It seems that your really want everyone to be treated equally when in reality it will never happen, and in fact comments like yours increase the disparity.
No one who I know personally, outside one or two folks who also work in tech and would fit perfectly with HN's demographic, cares about tech spying on them.
Friends of mine have gotten home assistants, video game console, smart TVs, etc for years without one thought of their data being sold to a third party.
And it is one reason why we are hurtling inexorably to Idiocracy...
Considering that code has creation and maintenance costs, I doubt this would ever actually reduce the price. They would just inflate the final price to cover the cost. And if it collects enough data to actually make money, the price reduction would probably not significant enough to match perpetual data theft. Not to say that some people wouldn't go for it. It's amazing the lengths people will go to for free or cheap products.
But there's still the many liabilities of collecting, transferring and securing sensitive data. People who know the risks and hassles involved with identity theft would be very selective about these services.
Of course it would. What is the consumer benefit derived from the collection of this data?
If someone familiar with Amazon's hardware business and Kindle sales numbers could chime in, we could get a sense of whether the transparency approach works.
I'm curious if anyone knows a way to temporarily disable/enable apps without having to uninstall them. Android used to have a "Disable" button in the App Manager, but my current 6.0.1 phone isn't showing that for any apps. Am I missing something?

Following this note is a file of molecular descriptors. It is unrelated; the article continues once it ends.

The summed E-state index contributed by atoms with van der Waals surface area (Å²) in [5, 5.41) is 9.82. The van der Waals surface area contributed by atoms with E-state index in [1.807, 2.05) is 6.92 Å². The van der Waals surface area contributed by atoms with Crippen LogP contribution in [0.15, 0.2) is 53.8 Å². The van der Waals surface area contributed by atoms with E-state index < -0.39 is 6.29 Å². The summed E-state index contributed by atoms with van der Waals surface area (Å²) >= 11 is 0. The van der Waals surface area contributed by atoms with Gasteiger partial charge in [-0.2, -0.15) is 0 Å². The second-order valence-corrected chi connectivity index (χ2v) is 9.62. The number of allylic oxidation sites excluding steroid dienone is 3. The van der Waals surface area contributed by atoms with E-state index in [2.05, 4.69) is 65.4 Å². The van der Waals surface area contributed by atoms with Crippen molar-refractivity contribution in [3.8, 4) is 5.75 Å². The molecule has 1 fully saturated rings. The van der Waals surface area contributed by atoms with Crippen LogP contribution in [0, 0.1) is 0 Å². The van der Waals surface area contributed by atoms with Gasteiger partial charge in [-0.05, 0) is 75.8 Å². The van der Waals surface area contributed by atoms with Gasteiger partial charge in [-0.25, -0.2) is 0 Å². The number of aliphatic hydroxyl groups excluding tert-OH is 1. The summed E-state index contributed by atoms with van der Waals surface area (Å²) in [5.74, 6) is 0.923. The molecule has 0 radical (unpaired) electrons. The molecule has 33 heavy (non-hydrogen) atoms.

Bose is hardly the only app I would want to block. There are dozens of apps I might use only occasionally - a month or a year might go by between uses. But having to reinstall is just a cumbersome step.
I downloaded it again just now. Again, nothing I needed, deleted.
A side note:
One day I noticed the gps icon on my iphone was lighting up one evening even through non of the apps were using it. I opened up the app drawer to see which app was using it and it was Outlook. I immediately deleted the app and then I saw another app without gps permissions access it..
I got goosebumps immediately and powered off my phone. Without a doubt in my mind I believe there's built in remote access tracking software in IOS. I know I sound crazy and a bit paranoid but I can't explain it.
Avoid """"smart"""" devices made by hardware manufacturers because hardware manufacturers don't know how to write software.
While I sympathize for the people who are affected by this, everyone should really avoid buying such manifestly bad products in the first place. We should really be doing our best to avoid "smart" TVs, "smart" headphones, and other superfluous and poorly done computerization.
If that works for you, get any decent pair of Shure IEMs (or anything that uses the MMCX connector). Then you can purchase a Bluetooth receiver that connects to any brand of MMCX IEMs. This is nice because now the most expensive part (the IEM) you can keep using for as long as you want while periodically upgrading the wireless component as new technologies emerge.
*edit put the x in the wrong place
Are there rules that prevent a US class action from including non-American customers? How hard would it be to commence a similar class action outside the US?
> Are there rules that prevent a US class action from including non-American customers?
Yes; purchases outside the US would generally be governed by the law of the jurisdiction in which they occurred.
> How hard would it be to commence a similar class action outside the US?
Depends on the applicable local law; class action might be easy, hard, or not available at all, depending on the jurisdiction.
However, can some explain to me how this differs from other app analytics? Or, is the main issue that they failed to disclose this data collection and failed to offer an "opt out" toggle in settings?
The reaction wasn't unexpected. Especially since, while they were supposedly not directly purchasing or selling the data, they did help collect the data that Bose allowed themselves to buy or sell. And the TOS allows for third-party collection and use of data with little restriction.
I did grab a snapshot and the text, but it's quite full of personally identifying information - name, position and company, as well as links to their dropbox account. I think the information is important, but I'll try to leave out those details. Not that it would stop anyone determined to dig through case details.